In a dire scenario, Dalio explained that the world is “very overweighted in bonds” that have a negative yield, and that “not only might there be not enough demand, but it’s possible that we start to see the selling of those bonds,” according to Bloomberg.
According to Bank of America, there is currently $13.7 trillion in negative yielding debt. In the event that bonds are liquidated by investors, “that situation is bearish for the dollar,” according to Dalio.
Despite the concerns, Fed Chairman Jerome Powell said last week that its current monetary policy is appropriate, and pushed back against the idea that the recent jump in interest rates pose a problem to the economy.
Bridgewater Associates boss Ray Dalio does not like what he sees when he looks out across the market.
In a major blog post on Monday, he said there are “classic bubble dynamics in so many different assets.”
Dalio, ranked by LCH Investments as the best-performing hedge fund manager of all time, said a long-term debt cycle that has seen investors gorge on bonds may be about to end, which could be “traumatic for most everyone.”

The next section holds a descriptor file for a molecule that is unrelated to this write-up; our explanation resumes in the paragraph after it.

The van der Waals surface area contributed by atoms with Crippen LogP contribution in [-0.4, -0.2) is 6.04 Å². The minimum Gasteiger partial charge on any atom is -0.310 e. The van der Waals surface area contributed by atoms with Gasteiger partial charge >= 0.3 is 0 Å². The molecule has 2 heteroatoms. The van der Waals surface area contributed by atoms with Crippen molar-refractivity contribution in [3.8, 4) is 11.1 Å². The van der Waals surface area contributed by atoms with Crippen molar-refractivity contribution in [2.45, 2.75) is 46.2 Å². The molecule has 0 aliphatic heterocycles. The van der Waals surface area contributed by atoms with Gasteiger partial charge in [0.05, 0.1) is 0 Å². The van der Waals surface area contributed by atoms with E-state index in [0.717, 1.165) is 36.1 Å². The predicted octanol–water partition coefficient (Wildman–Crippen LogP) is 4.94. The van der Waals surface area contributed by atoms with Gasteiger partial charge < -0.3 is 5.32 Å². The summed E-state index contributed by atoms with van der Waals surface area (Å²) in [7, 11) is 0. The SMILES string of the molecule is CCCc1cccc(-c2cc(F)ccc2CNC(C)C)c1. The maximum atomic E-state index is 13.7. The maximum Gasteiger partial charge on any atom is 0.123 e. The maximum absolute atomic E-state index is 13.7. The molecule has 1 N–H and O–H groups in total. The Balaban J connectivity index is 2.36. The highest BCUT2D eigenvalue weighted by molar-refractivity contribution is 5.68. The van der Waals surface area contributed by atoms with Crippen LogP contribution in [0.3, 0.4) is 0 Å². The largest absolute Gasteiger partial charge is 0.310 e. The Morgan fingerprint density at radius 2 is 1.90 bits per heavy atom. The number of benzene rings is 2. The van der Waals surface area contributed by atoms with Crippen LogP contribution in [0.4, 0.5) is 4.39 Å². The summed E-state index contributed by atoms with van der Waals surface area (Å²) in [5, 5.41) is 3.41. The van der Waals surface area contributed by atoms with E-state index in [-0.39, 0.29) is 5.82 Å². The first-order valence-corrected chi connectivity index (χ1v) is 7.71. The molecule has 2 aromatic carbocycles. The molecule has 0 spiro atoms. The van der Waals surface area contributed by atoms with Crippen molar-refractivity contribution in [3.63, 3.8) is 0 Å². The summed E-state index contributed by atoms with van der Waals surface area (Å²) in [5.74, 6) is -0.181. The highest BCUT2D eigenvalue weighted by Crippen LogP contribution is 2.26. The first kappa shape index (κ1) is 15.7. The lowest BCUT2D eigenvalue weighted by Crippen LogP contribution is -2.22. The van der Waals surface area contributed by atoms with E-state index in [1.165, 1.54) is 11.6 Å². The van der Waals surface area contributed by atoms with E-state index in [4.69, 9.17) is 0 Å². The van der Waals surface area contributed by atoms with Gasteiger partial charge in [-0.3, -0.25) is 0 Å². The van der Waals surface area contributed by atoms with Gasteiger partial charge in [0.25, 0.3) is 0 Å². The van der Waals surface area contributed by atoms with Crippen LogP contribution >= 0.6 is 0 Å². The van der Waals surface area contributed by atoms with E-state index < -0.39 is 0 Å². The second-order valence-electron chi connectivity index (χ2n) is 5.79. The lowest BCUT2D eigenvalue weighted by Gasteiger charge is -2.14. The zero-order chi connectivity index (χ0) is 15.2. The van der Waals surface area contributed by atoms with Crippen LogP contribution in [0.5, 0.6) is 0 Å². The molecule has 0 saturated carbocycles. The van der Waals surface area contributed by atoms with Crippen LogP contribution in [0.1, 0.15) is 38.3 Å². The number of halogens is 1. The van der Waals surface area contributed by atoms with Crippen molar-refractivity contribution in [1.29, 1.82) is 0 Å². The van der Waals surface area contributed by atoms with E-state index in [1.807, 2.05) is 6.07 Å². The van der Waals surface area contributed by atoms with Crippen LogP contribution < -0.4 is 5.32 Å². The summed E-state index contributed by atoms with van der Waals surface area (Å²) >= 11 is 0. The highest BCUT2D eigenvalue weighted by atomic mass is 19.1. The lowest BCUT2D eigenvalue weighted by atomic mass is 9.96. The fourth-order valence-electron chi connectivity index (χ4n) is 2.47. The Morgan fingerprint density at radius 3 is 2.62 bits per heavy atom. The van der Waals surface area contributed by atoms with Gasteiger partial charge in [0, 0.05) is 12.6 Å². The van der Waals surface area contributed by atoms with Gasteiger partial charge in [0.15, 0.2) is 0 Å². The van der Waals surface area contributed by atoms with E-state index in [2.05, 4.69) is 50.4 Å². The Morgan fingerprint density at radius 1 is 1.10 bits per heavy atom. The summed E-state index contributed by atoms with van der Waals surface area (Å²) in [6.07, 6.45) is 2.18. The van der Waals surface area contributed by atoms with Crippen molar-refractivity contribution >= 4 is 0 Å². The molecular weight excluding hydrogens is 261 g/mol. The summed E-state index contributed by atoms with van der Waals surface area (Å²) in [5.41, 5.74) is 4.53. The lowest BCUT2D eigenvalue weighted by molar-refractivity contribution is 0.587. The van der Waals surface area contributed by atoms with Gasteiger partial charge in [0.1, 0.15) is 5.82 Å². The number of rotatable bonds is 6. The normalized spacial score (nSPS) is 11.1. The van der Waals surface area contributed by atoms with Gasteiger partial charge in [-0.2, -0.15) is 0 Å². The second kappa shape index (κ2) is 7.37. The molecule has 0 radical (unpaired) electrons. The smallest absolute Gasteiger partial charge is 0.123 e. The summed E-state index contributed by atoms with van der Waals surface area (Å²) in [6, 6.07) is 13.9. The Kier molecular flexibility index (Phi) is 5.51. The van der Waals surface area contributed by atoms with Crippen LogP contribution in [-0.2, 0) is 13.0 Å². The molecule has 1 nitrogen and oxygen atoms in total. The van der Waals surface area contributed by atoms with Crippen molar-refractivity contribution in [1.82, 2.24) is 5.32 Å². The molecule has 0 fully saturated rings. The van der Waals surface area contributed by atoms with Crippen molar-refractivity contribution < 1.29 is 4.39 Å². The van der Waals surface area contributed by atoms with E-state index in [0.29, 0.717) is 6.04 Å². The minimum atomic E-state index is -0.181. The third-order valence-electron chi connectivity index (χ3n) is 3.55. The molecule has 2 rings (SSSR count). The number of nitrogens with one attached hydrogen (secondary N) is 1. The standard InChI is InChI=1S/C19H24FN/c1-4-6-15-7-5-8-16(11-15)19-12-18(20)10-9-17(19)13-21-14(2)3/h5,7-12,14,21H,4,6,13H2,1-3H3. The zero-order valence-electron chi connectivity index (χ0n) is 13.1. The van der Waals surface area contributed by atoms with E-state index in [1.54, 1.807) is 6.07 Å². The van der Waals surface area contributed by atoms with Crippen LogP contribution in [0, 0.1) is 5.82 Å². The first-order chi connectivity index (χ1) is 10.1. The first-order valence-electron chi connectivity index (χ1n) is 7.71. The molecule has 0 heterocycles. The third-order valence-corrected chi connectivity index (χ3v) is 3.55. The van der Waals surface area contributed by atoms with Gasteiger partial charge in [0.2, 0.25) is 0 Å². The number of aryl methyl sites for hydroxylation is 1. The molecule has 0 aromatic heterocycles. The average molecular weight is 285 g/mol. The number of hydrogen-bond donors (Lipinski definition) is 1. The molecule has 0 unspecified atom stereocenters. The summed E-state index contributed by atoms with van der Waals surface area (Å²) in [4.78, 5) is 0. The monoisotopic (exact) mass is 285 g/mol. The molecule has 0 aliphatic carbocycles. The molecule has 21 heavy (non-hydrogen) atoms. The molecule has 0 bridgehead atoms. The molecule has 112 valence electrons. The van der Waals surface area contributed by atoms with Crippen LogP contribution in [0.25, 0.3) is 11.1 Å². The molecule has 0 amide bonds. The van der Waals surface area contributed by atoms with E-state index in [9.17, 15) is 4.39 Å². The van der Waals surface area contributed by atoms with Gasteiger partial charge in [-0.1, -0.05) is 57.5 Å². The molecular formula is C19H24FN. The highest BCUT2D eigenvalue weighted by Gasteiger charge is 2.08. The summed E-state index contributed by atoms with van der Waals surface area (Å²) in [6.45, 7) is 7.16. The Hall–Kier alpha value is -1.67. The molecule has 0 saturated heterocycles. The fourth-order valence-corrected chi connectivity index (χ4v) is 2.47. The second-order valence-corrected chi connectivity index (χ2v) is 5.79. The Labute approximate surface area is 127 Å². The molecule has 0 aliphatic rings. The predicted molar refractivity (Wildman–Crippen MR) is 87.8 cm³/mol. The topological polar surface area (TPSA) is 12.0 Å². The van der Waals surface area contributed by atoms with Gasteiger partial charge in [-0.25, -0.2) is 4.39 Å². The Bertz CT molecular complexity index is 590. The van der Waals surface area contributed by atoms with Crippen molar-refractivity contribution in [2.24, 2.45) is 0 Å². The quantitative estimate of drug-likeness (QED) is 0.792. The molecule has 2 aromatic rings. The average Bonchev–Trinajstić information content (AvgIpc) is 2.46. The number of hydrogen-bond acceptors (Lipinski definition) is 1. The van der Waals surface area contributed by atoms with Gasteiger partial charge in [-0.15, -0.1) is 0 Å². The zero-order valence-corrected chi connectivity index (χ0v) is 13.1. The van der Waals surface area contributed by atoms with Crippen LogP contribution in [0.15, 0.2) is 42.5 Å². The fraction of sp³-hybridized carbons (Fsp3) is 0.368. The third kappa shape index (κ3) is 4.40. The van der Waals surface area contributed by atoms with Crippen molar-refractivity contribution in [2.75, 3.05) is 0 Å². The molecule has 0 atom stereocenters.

The founder of $150 billion fund Bridgewater spoke for many investors who are concerned about the recent jitters in the bond market continuing and becoming destabilizing.
He also said that the “economics of investing in bonds… has become stupid,” while sharing some strategy ideas to combat low returns. And he said the US may become “inhospitable to capitalists.”
Here are 12 of the key quotes:
1. “There’s just so much money injected into the markets and the economy that the markets are like a casino with people playing with funny money. They’re buying all sorts of things and pushing yields on everything down. Now you have stocks that have gone up, and you have classic bubble dynamics in so many different assets.”